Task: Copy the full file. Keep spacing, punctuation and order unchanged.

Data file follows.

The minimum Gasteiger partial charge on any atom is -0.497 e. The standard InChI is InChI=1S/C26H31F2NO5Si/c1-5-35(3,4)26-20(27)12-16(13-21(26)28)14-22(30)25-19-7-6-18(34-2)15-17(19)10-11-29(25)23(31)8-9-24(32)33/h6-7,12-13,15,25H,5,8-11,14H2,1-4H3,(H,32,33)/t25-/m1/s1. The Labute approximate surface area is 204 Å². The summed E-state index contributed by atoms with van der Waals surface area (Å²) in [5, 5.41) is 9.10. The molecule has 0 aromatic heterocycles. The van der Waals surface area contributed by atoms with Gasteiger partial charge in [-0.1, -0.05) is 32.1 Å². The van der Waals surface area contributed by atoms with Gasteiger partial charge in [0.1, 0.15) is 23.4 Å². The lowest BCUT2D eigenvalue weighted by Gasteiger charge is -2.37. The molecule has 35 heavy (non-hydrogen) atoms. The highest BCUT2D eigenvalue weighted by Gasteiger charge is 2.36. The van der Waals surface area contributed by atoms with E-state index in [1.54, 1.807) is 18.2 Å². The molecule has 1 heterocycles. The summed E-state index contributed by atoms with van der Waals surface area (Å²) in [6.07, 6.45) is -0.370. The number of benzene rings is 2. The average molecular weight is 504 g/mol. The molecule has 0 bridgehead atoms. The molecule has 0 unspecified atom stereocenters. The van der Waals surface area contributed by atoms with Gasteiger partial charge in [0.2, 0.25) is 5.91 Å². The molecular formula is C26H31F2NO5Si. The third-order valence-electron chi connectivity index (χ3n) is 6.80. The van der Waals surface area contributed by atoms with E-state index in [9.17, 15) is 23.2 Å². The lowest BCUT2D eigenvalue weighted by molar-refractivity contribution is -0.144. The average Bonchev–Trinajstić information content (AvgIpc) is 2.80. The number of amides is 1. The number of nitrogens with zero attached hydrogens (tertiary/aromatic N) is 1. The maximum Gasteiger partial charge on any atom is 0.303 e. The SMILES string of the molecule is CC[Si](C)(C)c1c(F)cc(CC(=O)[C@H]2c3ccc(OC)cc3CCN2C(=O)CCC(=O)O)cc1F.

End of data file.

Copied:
The minimum Gasteiger partial charge on any atom is -0.497 e. The standard InChI is InChI=1S/C26H31F2NO5Si/c1-5-35(3,4)26-20(27)12-16(13-21(26)28)14-22(30)25-19-7-6-18(34-2)15-17(19)10-11-29(25)23(31)8-9-24(32)33/h6-7,12-13,15,25H,5,8-11,14H2,1-4H3,(H,32,33)/t25-/m1/s1. The Labute approximate surface area is 204 Å². The summed E-state index contributed by atoms with van der Waals surface area (Å²) in [5, 5.41) is 9.10. The molecule has 0 aromatic heterocycles. The van der Waals surface area contributed by atoms with Gasteiger partial charge in [-0.1, -0.05) is 32.1 Å². The van der Waals surface area contributed by atoms with Gasteiger partial charge in [0.1, 0.15) is 23.4 Å². The lowest BCUT2D eigenvalue weighted by Gasteiger charge is -2.37. The molecule has 35 heavy (non-hydrogen) atoms. The highest BCUT2D eigenvalue weighted by Gasteiger charge is 2.36. The van der Waals surface area contributed by atoms with E-state index in [1.54, 1.807) is 18.2 Å². The molecule has 1 heterocycles. The summed E-state index contributed by atoms with van der Waals surface area (Å²) in [6.07, 6.45) is -0.370. The number of benzene rings is 2. The average molecular weight is 504 g/mol. The molecule has 0 bridgehead atoms. The molecule has 0 unspecified atom stereocenters. The van der Waals surface area contributed by atoms with Gasteiger partial charge in [0.2, 0.25) is 5.91 Å². The molecular formula is C26H31F2NO5Si. The third-order valence-electron chi connectivity index (χ3n) is 6.80. The van der Waals surface area contributed by atoms with E-state index in [9.17, 15) is 23.2 Å². The lowest BCUT2D eigenvalue weighted by molar-refractivity contribution is -0.144. The average Bonchev–Trinajstić information content (AvgIpc) is 2.80. The number of amides is 1. The number of nitrogens with zero attached hydrogens (tertiary/aromatic N) is 1. The maximum Gasteiger partial charge on any atom is 0.303 e. The SMILES string of the molecule is CC[Si](C)(C)c1c(F)cc(CC(=O)[C@H]2c3ccc(OC)cc3CCN2C(=O)CCC(=O)O)cc1F.